It is of course highly frustrating that here at home in the United States — one of the wealthiest countries in the world — access and affordability issues are increasingly hampering diabetes care.
This was underscored by a survey conducted at the American Association of Diabetes Educators (AADE) annual conference back in August. The company Inside Rx (owned by Cigna-Express Scripts) polled 300 certified diabetes educators about prominent challenges they’re seeing, hearing, and experiencing with patients under their care.
Results showed that affordability and access concerns related to diabetes meds and supplies are brought up 12-fold more often than any other management or lifestyle challenges patients grapple with. Yep, that’s a whopping 60% more concern about price-related issues compared to overall health, diet, exercise or other D-management aspects.
That’s not a big surprise, but the data is telling. As is the fact that more than 50% of educators said they spend time searching for discount and savings offers to pass along to their patients, to help cover medications or supplies. About 25% said they call the physician in order to request a change to a more affordable generic medication (not counting insulin, of course!).
The survey also hit on so-called “risk behaviors” that people engage in when desperate — from lifestyle hacks to actually rationing insulin because they can’t afford it.
Nearly two-thirds of educators reported that they see patients several times a week who ration medications in some way — whether it’s taking a lower dose of insulin, cutting their diabetes pills or tablets into smaller pieces, or tweaking other parts of their diabetes management (like carb consumption and meal planning) in order to take less of a particular medication. Another 16% put that number at several times a month. A whopping 78% of educators estimate that more than 1 in 5 of their patients need help with the cost of their meds.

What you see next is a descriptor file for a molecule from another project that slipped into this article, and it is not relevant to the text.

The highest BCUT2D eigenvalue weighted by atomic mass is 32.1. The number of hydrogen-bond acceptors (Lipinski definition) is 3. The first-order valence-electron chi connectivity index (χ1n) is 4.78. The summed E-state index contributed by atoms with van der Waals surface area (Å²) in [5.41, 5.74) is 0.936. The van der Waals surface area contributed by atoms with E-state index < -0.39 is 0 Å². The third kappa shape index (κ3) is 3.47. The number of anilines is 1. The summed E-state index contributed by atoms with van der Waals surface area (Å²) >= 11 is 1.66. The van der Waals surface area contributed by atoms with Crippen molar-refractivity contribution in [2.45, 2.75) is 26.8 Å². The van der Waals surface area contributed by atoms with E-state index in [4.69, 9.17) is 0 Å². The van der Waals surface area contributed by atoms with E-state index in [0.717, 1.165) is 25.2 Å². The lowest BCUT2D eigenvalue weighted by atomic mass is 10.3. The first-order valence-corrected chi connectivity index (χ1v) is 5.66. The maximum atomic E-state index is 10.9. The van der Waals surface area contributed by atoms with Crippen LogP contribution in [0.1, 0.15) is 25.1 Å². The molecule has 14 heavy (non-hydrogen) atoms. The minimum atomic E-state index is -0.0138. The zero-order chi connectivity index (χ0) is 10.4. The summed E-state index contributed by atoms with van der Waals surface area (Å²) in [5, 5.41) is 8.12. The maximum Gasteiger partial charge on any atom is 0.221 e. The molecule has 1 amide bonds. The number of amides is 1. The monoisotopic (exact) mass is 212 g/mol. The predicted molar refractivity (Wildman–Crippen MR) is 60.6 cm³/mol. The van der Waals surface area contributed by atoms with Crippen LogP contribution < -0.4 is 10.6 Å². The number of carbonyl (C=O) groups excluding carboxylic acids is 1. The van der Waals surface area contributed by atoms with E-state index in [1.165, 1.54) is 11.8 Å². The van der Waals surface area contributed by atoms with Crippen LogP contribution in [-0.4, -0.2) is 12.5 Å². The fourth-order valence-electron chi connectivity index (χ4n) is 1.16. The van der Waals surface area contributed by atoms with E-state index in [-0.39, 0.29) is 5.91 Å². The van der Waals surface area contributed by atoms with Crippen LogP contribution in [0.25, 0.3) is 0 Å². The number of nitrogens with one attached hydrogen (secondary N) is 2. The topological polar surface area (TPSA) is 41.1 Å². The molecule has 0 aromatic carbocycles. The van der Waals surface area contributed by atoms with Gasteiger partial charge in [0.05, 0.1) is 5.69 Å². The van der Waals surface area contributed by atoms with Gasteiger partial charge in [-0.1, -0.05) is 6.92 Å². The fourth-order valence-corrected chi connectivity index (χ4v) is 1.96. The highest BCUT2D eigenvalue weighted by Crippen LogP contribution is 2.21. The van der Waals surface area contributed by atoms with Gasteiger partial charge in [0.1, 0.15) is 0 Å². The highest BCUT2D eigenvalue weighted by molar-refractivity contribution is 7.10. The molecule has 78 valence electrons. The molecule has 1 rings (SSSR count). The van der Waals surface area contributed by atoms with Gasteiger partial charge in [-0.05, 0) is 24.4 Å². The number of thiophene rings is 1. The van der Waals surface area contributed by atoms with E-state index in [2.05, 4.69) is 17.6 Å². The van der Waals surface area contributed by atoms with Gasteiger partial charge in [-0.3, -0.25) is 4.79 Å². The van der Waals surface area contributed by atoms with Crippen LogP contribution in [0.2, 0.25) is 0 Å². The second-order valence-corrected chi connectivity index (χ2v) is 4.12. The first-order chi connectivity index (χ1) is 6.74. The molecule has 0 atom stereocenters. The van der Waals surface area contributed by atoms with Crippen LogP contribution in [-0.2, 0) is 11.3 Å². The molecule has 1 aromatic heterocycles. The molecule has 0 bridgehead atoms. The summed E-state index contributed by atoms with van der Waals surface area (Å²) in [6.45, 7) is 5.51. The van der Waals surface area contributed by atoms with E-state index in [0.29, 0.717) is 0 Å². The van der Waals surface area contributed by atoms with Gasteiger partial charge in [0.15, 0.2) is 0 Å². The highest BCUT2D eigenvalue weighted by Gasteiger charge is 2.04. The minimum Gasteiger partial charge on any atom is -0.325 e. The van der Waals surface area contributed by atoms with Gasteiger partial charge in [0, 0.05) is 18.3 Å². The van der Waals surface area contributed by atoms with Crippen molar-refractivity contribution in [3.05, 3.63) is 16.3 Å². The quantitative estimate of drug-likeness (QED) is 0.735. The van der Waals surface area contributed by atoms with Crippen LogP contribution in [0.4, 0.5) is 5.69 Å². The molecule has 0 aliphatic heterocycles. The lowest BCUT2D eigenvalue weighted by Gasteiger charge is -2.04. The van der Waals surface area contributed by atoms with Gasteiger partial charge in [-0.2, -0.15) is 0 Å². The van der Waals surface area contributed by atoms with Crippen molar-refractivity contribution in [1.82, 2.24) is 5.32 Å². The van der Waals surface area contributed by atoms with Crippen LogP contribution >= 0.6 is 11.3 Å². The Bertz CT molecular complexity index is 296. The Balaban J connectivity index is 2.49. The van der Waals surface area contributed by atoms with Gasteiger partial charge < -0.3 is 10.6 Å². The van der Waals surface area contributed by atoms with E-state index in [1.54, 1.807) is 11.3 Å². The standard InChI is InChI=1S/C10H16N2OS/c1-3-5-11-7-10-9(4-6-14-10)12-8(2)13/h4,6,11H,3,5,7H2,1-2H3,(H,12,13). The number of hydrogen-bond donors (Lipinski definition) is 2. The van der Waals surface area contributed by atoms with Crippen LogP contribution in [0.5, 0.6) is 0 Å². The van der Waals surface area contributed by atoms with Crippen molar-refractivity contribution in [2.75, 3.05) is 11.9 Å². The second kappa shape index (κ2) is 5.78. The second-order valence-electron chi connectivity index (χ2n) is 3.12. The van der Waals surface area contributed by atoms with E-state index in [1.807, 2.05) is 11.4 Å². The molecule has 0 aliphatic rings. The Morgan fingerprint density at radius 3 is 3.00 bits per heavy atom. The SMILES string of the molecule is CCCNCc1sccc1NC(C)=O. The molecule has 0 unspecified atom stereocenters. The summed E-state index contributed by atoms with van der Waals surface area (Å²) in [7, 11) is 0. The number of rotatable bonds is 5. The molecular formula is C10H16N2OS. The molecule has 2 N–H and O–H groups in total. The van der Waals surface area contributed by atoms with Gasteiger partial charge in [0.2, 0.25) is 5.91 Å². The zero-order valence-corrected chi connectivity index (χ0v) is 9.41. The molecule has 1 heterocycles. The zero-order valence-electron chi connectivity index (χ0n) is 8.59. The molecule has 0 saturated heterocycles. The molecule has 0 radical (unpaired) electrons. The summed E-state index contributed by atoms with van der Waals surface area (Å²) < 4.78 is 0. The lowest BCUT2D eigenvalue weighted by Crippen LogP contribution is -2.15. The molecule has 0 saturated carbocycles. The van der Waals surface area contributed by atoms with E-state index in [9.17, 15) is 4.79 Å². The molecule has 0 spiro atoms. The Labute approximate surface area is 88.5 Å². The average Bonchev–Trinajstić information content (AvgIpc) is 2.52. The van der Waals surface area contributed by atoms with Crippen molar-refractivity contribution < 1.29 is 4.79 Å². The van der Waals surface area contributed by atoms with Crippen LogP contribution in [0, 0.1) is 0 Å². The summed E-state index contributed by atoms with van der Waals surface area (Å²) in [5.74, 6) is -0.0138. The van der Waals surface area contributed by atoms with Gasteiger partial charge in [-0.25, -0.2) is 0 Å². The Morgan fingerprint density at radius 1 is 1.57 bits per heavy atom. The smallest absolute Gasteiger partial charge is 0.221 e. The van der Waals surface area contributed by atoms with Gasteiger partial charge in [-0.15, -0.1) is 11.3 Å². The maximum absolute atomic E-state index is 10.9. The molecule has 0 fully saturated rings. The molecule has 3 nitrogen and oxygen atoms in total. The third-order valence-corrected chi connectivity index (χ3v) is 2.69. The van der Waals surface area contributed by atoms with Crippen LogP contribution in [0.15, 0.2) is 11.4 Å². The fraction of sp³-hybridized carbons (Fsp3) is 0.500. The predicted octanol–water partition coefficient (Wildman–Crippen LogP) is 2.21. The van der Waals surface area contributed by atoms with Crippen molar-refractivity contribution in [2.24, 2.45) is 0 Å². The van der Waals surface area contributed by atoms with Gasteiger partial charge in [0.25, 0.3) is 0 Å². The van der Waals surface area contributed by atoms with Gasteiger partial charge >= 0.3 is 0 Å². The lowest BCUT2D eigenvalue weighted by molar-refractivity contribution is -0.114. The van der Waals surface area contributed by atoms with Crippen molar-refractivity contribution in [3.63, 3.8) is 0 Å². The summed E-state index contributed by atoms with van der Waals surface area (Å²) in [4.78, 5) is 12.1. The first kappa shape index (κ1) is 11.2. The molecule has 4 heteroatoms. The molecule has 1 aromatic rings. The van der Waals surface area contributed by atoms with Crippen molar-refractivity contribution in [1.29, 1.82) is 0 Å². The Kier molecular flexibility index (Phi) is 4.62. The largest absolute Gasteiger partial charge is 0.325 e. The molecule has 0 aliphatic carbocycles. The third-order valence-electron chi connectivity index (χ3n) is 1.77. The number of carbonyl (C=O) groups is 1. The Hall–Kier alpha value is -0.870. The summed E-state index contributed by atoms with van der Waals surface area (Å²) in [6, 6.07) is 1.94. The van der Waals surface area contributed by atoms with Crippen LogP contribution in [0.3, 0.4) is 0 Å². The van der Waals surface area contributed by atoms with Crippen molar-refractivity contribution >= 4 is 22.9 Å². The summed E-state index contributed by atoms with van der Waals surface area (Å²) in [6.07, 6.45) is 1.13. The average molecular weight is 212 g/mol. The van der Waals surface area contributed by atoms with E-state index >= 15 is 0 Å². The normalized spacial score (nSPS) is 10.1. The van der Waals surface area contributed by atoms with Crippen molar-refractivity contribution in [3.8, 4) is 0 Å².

It’s no wonder recent diabetes outcomes data show most PWDs (people with diabetes) aren’t achieving ideal A1C levels or Time in Range (TIR) results, and diabetes complications have been on the rise in recent years — despite all the technological advances we’ve made.
“Diabetes educators and other healthcare providers are in a constant struggle to not just assist their patients with the clinical aspects of living with diabetes, but the vast majority now have accepted the incremental responsibility of helping their patients find affordable options for the medications and insulin they so desperately need,” said Leslie Achter, President of Inside Rx, an organization that offers online medication cost comparisons and savings cards. “And, those people in the direst of straits are those stuck in the middle – the millions of uninsured people who don’t qualify for Medicaid, and yet earn too much to qualify for patient assistance programs.”
While savings cards from groups like Inside Rx can offer some relief, they’re not the answer. We’re anxious to hear from the many diabetes authority organizations out there: what’s being done about it?